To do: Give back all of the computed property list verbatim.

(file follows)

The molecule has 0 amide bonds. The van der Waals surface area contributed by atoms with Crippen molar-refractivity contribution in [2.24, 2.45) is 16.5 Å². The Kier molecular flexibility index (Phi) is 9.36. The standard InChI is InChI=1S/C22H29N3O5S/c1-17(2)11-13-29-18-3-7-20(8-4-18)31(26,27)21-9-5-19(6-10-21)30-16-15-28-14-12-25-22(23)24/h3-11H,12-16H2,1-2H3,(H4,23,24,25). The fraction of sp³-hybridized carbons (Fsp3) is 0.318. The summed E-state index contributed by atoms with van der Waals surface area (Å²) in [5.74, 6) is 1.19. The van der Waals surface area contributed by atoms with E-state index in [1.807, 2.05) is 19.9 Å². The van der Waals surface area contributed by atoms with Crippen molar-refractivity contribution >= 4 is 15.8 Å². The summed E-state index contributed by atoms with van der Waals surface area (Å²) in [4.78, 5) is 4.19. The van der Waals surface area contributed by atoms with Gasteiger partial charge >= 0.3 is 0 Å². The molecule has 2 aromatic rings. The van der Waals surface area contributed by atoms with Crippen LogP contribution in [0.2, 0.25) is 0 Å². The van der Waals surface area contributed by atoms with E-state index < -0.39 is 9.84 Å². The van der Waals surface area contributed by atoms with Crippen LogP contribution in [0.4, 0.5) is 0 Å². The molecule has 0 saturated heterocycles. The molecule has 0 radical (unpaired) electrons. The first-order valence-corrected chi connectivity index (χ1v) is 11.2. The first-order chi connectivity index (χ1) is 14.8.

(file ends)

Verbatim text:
The molecule has 0 amide bonds. The van der Waals surface area contributed by atoms with Crippen molar-refractivity contribution in [2.24, 2.45) is 16.5 Å². The Kier molecular flexibility index (Phi) is 9.36. The standard InChI is InChI=1S/C22H29N3O5S/c1-17(2)11-13-29-18-3-7-20(8-4-18)31(26,27)21-9-5-19(6-10-21)30-16-15-28-14-12-25-22(23)24/h3-11H,12-16H2,1-2H3,(H4,23,24,25). The fraction of sp³-hybridized carbons (Fsp3) is 0.318. The summed E-state index contributed by atoms with van der Waals surface area (Å²) in [5.74, 6) is 1.19. The van der Waals surface area contributed by atoms with E-state index in [1.807, 2.05) is 19.9 Å². The van der Waals surface area contributed by atoms with Crippen molar-refractivity contribution >= 4 is 15.8 Å². The summed E-state index contributed by atoms with van der Waals surface area (Å²) in [4.78, 5) is 4.19. The van der Waals surface area contributed by atoms with Gasteiger partial charge >= 0.3 is 0 Å². The molecule has 2 aromatic rings. The van der Waals surface area contributed by atoms with Crippen LogP contribution in [0.2, 0.25) is 0 Å². The van der Waals surface area contributed by atoms with E-state index < -0.39 is 9.84 Å². The van der Waals surface area contributed by atoms with Crippen LogP contribution in [0.4, 0.5) is 0 Å². The molecule has 0 saturated heterocycles. The molecule has 0 radical (unpaired) electrons. The first-order valence-corrected chi connectivity index (χ1v) is 11.2. The first-order chi connectivity index (χ1) is 14.8.